Move Books, Get Out Da Way: Girl Dad Ludacris Drops First Children's Book
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Move Books, Get Out Da Way: Girl Dad Ludacris Drops First Children’s Book Inspired By Eldest Daughter Karma

Credit: Official Instagram of @Ludacris

Hip-hop musician and actor Ludacris penned his first children’s books for all the brilliant little girls and boys out here. Don’t forget the girl dads too!

Born Chris Bridges, the Fate of the Furious actor just released his first children’s and picture books Daddy and Me and the Rhyme to Be, which are inspired by his eldest daughter Karma, 20, who aspired to be a rapper like her dad when she was younger. The book was released on Jun 7 on Scholastic.

Photo Courtesy of Scholastic

“When Karma was 6 years old, she joined me in the studio and asked if she could make music, too. I remember giving her the classic but true advice, ‘Write what you know,’ ” Ludacris told PEOPLE about the book.

He continued: “I want each of my daughters to live out their own dreams, and at that time in her life it was fun to hear that Karma had an interest in following in my footsteps.”

Ludacris shares daughters Chance, 11 months, and Cadence, 7, with his wife, Eudoxie Bridges. He also has daughters Cai, 8, and Karma, 20, from previous relationships.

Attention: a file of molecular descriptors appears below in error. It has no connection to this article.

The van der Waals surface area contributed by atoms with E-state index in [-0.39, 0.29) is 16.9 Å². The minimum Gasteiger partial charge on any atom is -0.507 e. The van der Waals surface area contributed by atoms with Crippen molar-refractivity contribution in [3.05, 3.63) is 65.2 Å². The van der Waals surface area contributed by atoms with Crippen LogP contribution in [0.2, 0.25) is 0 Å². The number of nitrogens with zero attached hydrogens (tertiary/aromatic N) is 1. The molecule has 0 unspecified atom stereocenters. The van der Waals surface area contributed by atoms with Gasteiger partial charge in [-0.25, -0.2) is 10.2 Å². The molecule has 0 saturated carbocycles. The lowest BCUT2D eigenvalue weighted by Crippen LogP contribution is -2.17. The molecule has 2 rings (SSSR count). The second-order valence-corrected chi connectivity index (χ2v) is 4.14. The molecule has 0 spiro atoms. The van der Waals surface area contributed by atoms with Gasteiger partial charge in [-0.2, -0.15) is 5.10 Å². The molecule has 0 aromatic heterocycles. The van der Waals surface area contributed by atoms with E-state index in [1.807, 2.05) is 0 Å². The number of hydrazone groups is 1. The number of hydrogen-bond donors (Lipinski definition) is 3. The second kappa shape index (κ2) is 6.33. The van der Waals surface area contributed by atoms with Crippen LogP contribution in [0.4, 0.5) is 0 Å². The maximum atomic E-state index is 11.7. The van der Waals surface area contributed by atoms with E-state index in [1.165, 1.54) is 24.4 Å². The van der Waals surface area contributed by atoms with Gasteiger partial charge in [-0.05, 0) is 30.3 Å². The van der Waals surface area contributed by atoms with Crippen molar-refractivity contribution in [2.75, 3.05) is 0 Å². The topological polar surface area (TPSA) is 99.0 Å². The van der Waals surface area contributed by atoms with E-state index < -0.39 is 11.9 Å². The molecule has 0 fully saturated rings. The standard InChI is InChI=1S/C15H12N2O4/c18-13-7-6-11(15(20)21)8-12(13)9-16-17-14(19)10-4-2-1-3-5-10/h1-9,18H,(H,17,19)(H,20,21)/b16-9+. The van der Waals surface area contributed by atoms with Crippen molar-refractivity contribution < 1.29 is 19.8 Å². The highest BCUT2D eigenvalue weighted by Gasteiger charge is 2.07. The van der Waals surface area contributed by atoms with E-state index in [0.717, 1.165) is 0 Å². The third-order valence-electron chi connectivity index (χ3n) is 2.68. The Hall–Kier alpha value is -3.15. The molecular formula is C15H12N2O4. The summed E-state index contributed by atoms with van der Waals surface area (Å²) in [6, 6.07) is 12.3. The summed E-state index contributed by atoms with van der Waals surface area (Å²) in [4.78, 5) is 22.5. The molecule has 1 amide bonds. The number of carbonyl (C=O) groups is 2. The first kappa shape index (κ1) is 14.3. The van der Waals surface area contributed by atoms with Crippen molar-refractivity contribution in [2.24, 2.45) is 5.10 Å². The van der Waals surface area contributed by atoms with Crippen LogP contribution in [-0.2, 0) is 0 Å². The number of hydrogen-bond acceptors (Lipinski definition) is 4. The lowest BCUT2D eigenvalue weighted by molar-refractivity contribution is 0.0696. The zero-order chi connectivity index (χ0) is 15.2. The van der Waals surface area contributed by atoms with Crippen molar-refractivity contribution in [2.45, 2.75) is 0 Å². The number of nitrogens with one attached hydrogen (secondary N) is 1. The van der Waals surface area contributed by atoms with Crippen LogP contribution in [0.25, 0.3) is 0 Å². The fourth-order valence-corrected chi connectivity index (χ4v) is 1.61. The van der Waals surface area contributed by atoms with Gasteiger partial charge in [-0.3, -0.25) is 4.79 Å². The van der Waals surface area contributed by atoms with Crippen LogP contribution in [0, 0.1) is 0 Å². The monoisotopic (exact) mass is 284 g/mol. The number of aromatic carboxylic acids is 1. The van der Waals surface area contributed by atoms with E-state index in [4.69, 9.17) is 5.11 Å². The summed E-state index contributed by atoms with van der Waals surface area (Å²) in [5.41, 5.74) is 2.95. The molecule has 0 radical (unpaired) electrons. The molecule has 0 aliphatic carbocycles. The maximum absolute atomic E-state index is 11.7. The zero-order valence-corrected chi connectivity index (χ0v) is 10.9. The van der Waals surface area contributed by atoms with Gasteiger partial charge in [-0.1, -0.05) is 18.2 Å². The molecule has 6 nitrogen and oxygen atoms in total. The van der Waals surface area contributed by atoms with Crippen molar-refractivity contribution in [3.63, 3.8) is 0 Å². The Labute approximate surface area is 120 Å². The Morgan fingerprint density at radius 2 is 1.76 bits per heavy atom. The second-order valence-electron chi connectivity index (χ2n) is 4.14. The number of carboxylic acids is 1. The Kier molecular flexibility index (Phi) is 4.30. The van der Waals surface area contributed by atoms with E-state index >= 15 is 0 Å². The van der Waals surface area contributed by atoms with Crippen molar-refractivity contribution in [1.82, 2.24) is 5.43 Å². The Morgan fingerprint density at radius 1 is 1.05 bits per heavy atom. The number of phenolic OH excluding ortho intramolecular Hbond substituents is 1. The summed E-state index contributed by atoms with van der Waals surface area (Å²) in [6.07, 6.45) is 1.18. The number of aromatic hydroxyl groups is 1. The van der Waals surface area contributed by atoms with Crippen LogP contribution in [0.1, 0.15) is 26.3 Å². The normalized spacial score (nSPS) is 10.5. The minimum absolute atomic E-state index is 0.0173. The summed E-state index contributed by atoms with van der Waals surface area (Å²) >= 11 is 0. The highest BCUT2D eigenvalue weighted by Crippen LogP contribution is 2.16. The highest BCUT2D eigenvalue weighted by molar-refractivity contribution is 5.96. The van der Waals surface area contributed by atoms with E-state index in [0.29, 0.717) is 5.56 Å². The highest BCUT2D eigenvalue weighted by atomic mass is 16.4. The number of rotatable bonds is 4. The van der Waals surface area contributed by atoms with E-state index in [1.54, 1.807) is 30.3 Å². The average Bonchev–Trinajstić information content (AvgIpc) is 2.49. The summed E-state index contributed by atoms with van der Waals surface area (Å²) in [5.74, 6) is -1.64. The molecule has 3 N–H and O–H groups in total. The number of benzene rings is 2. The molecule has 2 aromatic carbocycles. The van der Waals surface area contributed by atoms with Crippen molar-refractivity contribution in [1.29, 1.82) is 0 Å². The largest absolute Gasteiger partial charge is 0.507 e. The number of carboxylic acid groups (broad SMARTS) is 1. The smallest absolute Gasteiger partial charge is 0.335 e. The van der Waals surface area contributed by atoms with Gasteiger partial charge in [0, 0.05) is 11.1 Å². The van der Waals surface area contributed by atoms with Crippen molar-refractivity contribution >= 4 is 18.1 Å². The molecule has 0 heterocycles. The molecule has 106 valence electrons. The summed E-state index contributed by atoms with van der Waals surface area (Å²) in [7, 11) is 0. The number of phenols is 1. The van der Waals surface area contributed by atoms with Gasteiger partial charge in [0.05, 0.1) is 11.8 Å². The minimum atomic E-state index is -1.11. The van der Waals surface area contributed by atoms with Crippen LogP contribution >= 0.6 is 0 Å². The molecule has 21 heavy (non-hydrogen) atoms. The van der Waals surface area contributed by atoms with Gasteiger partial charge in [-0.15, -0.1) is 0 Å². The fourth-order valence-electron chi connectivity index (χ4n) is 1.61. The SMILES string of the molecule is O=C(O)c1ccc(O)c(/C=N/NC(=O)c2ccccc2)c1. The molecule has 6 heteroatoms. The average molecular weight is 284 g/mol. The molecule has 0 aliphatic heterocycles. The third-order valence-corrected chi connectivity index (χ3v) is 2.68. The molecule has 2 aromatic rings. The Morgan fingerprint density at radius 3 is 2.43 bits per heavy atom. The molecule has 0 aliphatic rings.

The new book is an original Karma’s World story. In 2020, the self-proclaimed girl dad created the Netflix animated series that follows lyrically gifted 10-year-old Karma Grant who finds her voice and uses it to solve any problem, BLACK ENTERPRISE previously reported.

Now the series has two seasons and a third on the way.

Animated by Tennessee-based illustrator and character designer Parker Nia-Gordon, Daddy and Me and the Rhyme To Be were co-authored by Emmy and NAACP-nominated TV writer Halycon Person.

The picture book vividly illustrates the special bond between a father and daughter — music and rhyming. The storyline follows Karma as she attempts to write her daddy a rap for his birthday all on her own, but she might need his help after all.

The illustrations feature colored rhyming lines in the book which were heavily motivated by Bridges’ writing days with Karma in the studio.

“We would go back and forth to create rhyming patterns that both of us liked,” he recalled. “The book is a reminder to my daughters that they always have their daddy by their side to help!”

Uplifting Black girls is the vision. Ludacris is creating stories that represent Black girls and tells their stories. He hopes fans of the book will feel supported and motivated through hard situations.

“I also hope that when they connect to Karma’s music, it inspires them to find their form of self-expression,” he writes. “I want people who read the book and watch the show to know that it’s OK to make mistakes and that there are tools available to help us all through difficult situations.”

 

 

 

 

 

 


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